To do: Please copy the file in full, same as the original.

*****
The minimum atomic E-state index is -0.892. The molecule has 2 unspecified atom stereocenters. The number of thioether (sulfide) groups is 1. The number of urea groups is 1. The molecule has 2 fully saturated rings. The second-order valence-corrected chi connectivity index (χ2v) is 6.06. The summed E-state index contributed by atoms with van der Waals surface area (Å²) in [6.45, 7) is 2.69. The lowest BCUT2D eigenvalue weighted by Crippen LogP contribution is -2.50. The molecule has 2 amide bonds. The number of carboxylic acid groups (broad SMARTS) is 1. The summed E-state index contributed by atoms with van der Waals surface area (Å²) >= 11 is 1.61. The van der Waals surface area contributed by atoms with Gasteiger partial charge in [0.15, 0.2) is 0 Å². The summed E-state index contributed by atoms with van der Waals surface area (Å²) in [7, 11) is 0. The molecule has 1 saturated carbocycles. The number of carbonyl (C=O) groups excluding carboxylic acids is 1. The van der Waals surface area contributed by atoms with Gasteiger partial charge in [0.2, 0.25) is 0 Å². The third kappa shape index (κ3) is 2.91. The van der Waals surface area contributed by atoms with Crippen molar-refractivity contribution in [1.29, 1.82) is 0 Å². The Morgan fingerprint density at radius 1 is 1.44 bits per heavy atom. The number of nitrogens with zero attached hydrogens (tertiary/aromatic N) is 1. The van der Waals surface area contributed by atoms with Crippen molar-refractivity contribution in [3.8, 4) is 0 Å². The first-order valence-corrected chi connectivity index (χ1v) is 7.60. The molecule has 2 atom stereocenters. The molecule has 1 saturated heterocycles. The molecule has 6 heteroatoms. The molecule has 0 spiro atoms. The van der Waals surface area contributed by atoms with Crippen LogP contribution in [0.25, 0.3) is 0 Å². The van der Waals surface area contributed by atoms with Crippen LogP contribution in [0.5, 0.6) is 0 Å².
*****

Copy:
The minimum atomic E-state index is -0.892. The molecule has 2 unspecified atom stereocenters. The number of thioether (sulfide) groups is 1. The number of urea groups is 1. The molecule has 2 fully saturated rings. The second-order valence-corrected chi connectivity index (χ2v) is 6.06. The summed E-state index contributed by atoms with van der Waals surface area (Å²) in [6.45, 7) is 2.69. The lowest BCUT2D eigenvalue weighted by Crippen LogP contribution is -2.50. The molecule has 2 amide bonds. The number of carboxylic acid groups (broad SMARTS) is 1. The summed E-state index contributed by atoms with van der Waals surface area (Å²) >= 11 is 1.61. The van der Waals surface area contributed by atoms with Gasteiger partial charge in [0.15, 0.2) is 0 Å². The summed E-state index contributed by atoms with van der Waals surface area (Å²) in [7, 11) is 0. The molecule has 1 saturated carbocycles. The number of carbonyl (C=O) groups excluding carboxylic acids is 1. The van der Waals surface area contributed by atoms with Gasteiger partial charge in [0.2, 0.25) is 0 Å². The third kappa shape index (κ3) is 2.91. The van der Waals surface area contributed by atoms with Crippen molar-refractivity contribution in [1.29, 1.82) is 0 Å². The Morgan fingerprint density at radius 1 is 1.44 bits per heavy atom. The number of nitrogens with zero attached hydrogens (tertiary/aromatic N) is 1. The van der Waals surface area contributed by atoms with Crippen molar-refractivity contribution in [3.8, 4) is 0 Å². The first-order valence-corrected chi connectivity index (χ1v) is 7.60. The molecule has 2 atom stereocenters. The molecule has 1 saturated heterocycles. The molecule has 6 heteroatoms. The molecule has 0 spiro atoms. The van der Waals surface area contributed by atoms with Crippen LogP contribution in [0.25, 0.3) is 0 Å². The van der Waals surface area contributed by atoms with Crippen LogP contribution in [0.5, 0.6) is 0 Å².